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Fri May 26, 2023, 12:24 AM

Congress Should Consider Attaching Work Requirements to the Biggest Tax Break for the Rich


As Congress and the President negotiate on the debt ceiling, one sticking point is the work requirements that GOP leaders want to apply to income assistance programs like Medicaid and SNAP. Instead of focusing on low-income people who are already mostly employed or facing significant barriers to employment, lawmakers who want to encourage labor force participation should revisit existing tax breaks subsidizing wealthy individuals who live off their assets rather than work.

Along these lines, Congress could attach a new work requirement to the tax code’s lower rate for capital gains and stock dividends, which is a tax break that mostly benefits the richest 1 percent of taxpayers, including those who do not work at all and live off their investments. Even if this new work requirement is limited to millionaires, it would likely bring in more than the $120 billion that the House GOP proposes to raise over the next decade by imposing new work requirements on programs for low-income people.

The work requirement for this tax break could limit the capital gains and stock dividends eligible for special, lower tax rates to an amount equal to the taxpayer’s earnings each year. In other words, wealthy individuals’ access to the biggest tax break for investments would be directly tied to their workforce participation.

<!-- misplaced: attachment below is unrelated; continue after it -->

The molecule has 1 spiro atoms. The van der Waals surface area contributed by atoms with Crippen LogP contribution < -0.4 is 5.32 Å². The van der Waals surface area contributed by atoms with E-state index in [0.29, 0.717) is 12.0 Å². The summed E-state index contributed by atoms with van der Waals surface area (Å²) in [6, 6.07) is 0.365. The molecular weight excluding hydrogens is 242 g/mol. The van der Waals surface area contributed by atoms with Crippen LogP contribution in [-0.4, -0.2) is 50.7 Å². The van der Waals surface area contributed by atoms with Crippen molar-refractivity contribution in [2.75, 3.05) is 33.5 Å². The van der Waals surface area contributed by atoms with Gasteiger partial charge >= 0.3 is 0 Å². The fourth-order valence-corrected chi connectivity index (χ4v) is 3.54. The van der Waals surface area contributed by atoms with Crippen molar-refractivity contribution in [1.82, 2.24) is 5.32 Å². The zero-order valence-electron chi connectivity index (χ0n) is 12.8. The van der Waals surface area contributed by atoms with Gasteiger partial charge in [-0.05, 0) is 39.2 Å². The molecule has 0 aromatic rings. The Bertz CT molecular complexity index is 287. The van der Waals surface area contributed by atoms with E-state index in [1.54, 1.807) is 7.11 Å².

Work Requirements in the Limit, Save, Grow Act

In April, House Republicans approved the Limit, Save, Grow Act, which would delay a government default for less than a year (through March of next year) in exchange for more than $4 trillion in spending cuts. Republican lawmakers have remained firmly opposed to raising more tax revenue, despite evidence that tax cuts enacted under previous administrations are primarily responsible for the budget gap this century. The bill includes provisions that would cut assistance by $120 billion over a decade by imposing new work requirements on Medicaid, food assistance (SNAP) and Temporary Assistance for Needy Families (TANF).


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